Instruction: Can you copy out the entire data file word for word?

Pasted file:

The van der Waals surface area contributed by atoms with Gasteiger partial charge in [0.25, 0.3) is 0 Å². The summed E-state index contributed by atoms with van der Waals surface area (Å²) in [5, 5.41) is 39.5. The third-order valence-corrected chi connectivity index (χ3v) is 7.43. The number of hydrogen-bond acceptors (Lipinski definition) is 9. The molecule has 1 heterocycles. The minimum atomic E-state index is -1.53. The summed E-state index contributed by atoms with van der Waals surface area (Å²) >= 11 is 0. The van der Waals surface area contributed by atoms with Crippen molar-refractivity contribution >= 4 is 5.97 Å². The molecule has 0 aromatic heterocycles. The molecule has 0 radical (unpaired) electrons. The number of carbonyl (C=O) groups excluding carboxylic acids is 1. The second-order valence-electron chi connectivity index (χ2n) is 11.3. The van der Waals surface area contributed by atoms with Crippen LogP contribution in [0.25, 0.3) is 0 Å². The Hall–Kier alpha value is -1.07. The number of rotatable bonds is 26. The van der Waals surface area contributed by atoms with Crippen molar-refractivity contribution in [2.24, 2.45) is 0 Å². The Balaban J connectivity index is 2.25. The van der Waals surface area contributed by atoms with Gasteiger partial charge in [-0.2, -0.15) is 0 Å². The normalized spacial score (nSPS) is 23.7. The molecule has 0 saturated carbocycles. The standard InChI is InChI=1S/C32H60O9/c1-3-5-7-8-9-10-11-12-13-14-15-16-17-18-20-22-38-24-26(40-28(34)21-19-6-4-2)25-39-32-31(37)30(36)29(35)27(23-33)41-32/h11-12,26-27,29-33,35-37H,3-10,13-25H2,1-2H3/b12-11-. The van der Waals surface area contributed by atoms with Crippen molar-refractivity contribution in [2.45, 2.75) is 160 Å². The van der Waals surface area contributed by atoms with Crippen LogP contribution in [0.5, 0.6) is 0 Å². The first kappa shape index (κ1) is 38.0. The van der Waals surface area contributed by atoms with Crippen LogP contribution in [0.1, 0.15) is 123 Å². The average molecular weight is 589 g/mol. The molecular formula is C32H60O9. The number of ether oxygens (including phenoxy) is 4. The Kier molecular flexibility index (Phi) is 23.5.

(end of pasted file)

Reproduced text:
The van der Waals surface area contributed by atoms with Gasteiger partial charge in [0.25, 0.3) is 0 Å². The summed E-state index contributed by atoms with van der Waals surface area (Å²) in [5, 5.41) is 39.5. The third-order valence-corrected chi connectivity index (χ3v) is 7.43. The number of hydrogen-bond acceptors (Lipinski definition) is 9. The molecule has 1 heterocycles. The minimum atomic E-state index is -1.53. The summed E-state index contributed by atoms with van der Waals surface area (Å²) >= 11 is 0. The van der Waals surface area contributed by atoms with Crippen molar-refractivity contribution >= 4 is 5.97 Å². The molecule has 0 aromatic heterocycles. The molecule has 0 radical (unpaired) electrons. The number of carbonyl (C=O) groups excluding carboxylic acids is 1. The second-order valence-electron chi connectivity index (χ2n) is 11.3. The van der Waals surface area contributed by atoms with Crippen LogP contribution in [0.25, 0.3) is 0 Å². The Hall–Kier alpha value is -1.07. The number of rotatable bonds is 26. The van der Waals surface area contributed by atoms with Crippen molar-refractivity contribution in [2.24, 2.45) is 0 Å². The Balaban J connectivity index is 2.25. The van der Waals surface area contributed by atoms with Gasteiger partial charge in [-0.2, -0.15) is 0 Å². The normalized spacial score (nSPS) is 23.7. The molecule has 0 saturated carbocycles. The standard InChI is InChI=1S/C32H60O9/c1-3-5-7-8-9-10-11-12-13-14-15-16-17-18-20-22-38-24-26(40-28(34)21-19-6-4-2)25-39-32-31(37)30(36)29(35)27(23-33)41-32/h11-12,26-27,29-33,35-37H,3-10,13-25H2,1-2H3/b12-11-. The van der Waals surface area contributed by atoms with Crippen molar-refractivity contribution in [2.45, 2.75) is 160 Å². The van der Waals surface area contributed by atoms with Crippen LogP contribution in [0.5, 0.6) is 0 Å². The first kappa shape index (κ1) is 38.0. The van der Waals surface area contributed by atoms with Crippen LogP contribution in [0.1, 0.15) is 123 Å². The average molecular weight is 589 g/mol. The molecular formula is C32H60O9. The number of ether oxygens (including phenoxy) is 4. The Kier molecular flexibility index (Phi) is 23.5.